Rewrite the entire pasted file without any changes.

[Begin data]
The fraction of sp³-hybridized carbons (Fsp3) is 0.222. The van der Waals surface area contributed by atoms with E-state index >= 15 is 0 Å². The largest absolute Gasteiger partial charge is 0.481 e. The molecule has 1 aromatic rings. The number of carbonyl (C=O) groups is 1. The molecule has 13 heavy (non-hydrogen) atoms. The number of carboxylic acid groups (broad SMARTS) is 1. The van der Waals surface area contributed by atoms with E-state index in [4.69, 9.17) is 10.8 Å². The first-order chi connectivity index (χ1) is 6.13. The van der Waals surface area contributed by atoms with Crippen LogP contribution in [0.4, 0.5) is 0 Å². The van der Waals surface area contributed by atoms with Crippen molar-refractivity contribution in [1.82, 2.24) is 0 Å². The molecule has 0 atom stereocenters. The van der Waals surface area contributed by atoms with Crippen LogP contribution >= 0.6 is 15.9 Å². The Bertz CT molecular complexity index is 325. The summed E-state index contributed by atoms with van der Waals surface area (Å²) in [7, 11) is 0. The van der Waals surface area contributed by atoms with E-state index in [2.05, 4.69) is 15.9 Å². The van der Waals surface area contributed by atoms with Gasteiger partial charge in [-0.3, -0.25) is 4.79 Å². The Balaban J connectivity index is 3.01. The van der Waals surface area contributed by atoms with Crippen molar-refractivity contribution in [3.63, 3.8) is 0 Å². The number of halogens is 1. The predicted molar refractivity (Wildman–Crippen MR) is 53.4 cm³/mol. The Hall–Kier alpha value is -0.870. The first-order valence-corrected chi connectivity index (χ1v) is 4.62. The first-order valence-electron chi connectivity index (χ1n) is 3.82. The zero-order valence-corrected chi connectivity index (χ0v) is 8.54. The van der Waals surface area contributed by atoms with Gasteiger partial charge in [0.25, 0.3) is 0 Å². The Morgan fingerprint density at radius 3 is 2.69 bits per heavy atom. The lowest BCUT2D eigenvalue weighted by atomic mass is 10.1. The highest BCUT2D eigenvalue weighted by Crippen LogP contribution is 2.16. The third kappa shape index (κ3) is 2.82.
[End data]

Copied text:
The fraction of sp³-hybridized carbons (Fsp3) is 0.222. The van der Waals surface area contributed by atoms with E-state index >= 15 is 0 Å². The largest absolute Gasteiger partial charge is 0.481 e. The molecule has 1 aromatic rings. The number of carbonyl (C=O) groups is 1. The molecule has 13 heavy (non-hydrogen) atoms. The number of carboxylic acid groups (broad SMARTS) is 1. The van der Waals surface area contributed by atoms with E-state index in [4.69, 9.17) is 10.8 Å². The first-order chi connectivity index (χ1) is 6.13. The van der Waals surface area contributed by atoms with Crippen LogP contribution in [0.4, 0.5) is 0 Å². The van der Waals surface area contributed by atoms with Crippen molar-refractivity contribution in [1.82, 2.24) is 0 Å². The molecule has 0 atom stereocenters. The van der Waals surface area contributed by atoms with Crippen LogP contribution >= 0.6 is 15.9 Å². The Bertz CT molecular complexity index is 325. The summed E-state index contributed by atoms with van der Waals surface area (Å²) in [7, 11) is 0. The van der Waals surface area contributed by atoms with E-state index in [2.05, 4.69) is 15.9 Å². The van der Waals surface area contributed by atoms with Gasteiger partial charge in [-0.3, -0.25) is 4.79 Å². The Balaban J connectivity index is 3.01. The van der Waals surface area contributed by atoms with Crippen molar-refractivity contribution in [3.63, 3.8) is 0 Å². The number of halogens is 1. The predicted molar refractivity (Wildman–Crippen MR) is 53.4 cm³/mol. The Hall–Kier alpha value is -0.870. The first-order valence-corrected chi connectivity index (χ1v) is 4.62. The first-order valence-electron chi connectivity index (χ1n) is 3.82. The zero-order valence-corrected chi connectivity index (χ0v) is 8.54. The van der Waals surface area contributed by atoms with Gasteiger partial charge in [0.25, 0.3) is 0 Å². The Morgan fingerprint density at radius 3 is 2.69 bits per heavy atom. The lowest BCUT2D eigenvalue weighted by atomic mass is 10.1. The highest BCUT2D eigenvalue weighted by Crippen LogP contribution is 2.16. The third kappa shape index (κ3) is 2.82.